- Ansel Troy is an Airbnb host and owner of two tiny homes in Oakland, California.
- Troy bought the homes for about $35,000 each, and Airbnb is now Troy’s primary source of income.
- “I’m what you call a house hacker,” Troy said. “I’m always thinking of ways to utilize my property.”
This is an as-told-to essay based on a conversation with Ansel Troy, an Airbnb host and owner of two tiny homes in Oakland, California. It has been edited for length and clarity.
I became an Airbnb host after I bought a tiny house and parked it on the side of my home in Oakland, California. Before the tiny house, I had converted my garage into a studio. I had a long-term tenant there already, and getting the tiny house was my attempt to make a little extra income on Airbnb.
I’m what you would call a house hacker. I’m always thinking about creative ways to utilize my property.
Table of Contents
I have a small house, but the layout gives me options
I chose to do short-term rentals because I figured I could make a little more money using Airbnb than I could renting to another long-term tenant, and I didn’t know if people would be interested in staying in a tiny house for longer periods of time.
I figured Airbnb would be a good way to test the market, and if it didn’t work out, I could try to find a long-term tenant.
I found the first tiny house I bought online
It was near Yosemite and cost $33,000, which I paid for using a HELOC (home equity line of credit) loan. I drove out to meet the seller, who’d had it for a year. I didn’t know anything about hooking up homes to a trailer — it was built on wheels — so once we agreed on the price, I rented a pickup truck, the sellers helped me hitch it to the back, and I drove it home.
It was a success, and business was booming — which I attribute to the Airbnb algorithm. I don’t know anything about how it works, and Airbnb doesn’t share that data, but I’m able to look at my analytics and see how many people are viewing the space. I saw that my views were higher than comparable listings.
I think the popularity of tiny homes and the minimalist movement, along with my low pricing, helped attract Airbnb viewers.
Since I had extra space, I decided to buy another tiny house for $35,000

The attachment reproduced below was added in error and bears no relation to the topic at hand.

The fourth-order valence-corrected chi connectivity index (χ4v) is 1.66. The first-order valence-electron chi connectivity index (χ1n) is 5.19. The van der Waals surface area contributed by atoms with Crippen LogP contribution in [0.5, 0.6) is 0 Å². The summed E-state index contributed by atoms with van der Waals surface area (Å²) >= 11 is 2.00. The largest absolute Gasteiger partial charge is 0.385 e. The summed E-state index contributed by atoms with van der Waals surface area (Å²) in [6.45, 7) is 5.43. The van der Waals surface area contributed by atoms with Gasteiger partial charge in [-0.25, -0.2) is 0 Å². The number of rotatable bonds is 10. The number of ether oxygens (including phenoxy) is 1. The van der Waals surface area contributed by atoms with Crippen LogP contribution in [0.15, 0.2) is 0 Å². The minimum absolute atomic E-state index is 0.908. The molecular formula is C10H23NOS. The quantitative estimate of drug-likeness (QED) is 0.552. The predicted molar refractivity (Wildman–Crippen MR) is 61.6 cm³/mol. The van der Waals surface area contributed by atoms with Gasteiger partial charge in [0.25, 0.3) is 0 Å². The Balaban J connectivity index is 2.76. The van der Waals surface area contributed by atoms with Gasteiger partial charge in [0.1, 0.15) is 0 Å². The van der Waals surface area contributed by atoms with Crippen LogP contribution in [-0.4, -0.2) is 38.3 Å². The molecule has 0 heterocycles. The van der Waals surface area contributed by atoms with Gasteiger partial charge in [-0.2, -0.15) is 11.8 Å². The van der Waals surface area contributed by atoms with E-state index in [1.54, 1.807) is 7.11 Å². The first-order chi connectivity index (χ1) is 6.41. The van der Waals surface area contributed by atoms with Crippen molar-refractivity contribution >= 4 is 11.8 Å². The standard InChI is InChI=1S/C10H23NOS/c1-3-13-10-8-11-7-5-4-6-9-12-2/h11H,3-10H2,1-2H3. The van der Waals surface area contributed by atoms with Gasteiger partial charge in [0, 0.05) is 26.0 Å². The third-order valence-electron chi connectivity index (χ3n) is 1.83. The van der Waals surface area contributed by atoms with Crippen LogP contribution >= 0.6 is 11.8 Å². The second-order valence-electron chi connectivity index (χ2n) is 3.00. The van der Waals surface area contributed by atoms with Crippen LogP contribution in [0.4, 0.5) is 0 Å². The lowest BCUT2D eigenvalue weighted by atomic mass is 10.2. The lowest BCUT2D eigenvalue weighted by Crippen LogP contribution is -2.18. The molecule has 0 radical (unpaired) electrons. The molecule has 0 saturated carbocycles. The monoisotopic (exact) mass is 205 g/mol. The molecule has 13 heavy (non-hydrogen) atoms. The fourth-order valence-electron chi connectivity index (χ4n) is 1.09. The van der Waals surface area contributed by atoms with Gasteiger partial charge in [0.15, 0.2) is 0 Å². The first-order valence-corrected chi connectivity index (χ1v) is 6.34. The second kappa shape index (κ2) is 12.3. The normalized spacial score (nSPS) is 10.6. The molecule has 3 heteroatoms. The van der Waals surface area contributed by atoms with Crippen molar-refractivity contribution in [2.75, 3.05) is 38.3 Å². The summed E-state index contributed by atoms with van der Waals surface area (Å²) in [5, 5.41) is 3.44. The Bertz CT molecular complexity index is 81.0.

I call it The Tiny Heauxtel, and I bought it in 2021. It’s 18 feet long and fits with the original tiny house like a glove.
For the hotel, I wanted to get a blank canvas and do a better design than what I did with the first one. I wanted to knock it out of the park and not put it on Airbnb until I impressed myself.
Initially, I wanted the hotel to be a greenhouse. We were in the midst of the pandemic, and everybody was becoming a plant parent. Plants were everywhere.
I ultimately decided to not go that route, but there are fake plants throughout the tiny house and planters all over the wall of the bathtub. I wanted to make it something special when people opened the door and have it be a photo opportunity.
I designed the whole place for photography, not for comfort
I used places like Etsy, Instagram, and Pinterest for inspiration, and spent approximately $9,700 on decor and renovations.
I thought the space was so cool, and I thought people would see it and it would go viral, so I reached out to some influencers in the Bay Area to check it out. All I asked for was that they tag me in their photos.
One person responded and said they normally charge more than $4,000 for a post like that, so since then, I’ve just tried to go the organic route. If somebody likes my space, they can reach out and we can collaborate on something.
Most of the people who have come aren’t travel influencers; they’re people who have a lot of followers on TikTok for hair, tattoos, music, and things like that.
In most cases, I didn’t even know they had big followings, and there was no business arrangement. I don’t necessarily have a strategy; I just want to create something that catches people’s eye.
I’ve been able to keep my prices low since the beginning
Initially, my loan payment was something like $300 per month, and my overhead was low. I was working full-time then, so the Airbnb income was just extra. I look at pricing like airline pricing — you might be on a plane having paid $50 for your flight while someone sitting next to you might have spent $300.
During peak season, which is June and July, the highest rate I get for the Tiny Heauxtel is $250. With the current economy, I’ve noticed that fewer people are traveling too, so in order to be competitive and stay on the first page of Airbnb, I’m lowering my prices.
As of July 2021, Airbnb is my primary source of income
My ability to do what I’m doing in the area I’m doing it in really surprises a lot of people — mostly my friends and family. I’m in the hood in East Oakland, near the Tenderloin.
I’m very transparent about the location. My neighbor has a rooster. There’s a lot of illegal dumping in the area. There’s trash. It’s not a bad place. There’s never been any issues in my neighborhood, and I’m transparent by saying things like: “There are homeless encampments in the area. Please show respect for the unsheltered community in the Bay Area.”
I’m still able to have a successful business in spite of my transparency
That really speaks volumes to what Airbnb is about. It gives people an option, and the reviews speak for themselves.
I don’t have to lie. I don’t ask people to leave reviews, or encourage them to say nice things. They just come and speak about their experience, and it works out perfectly.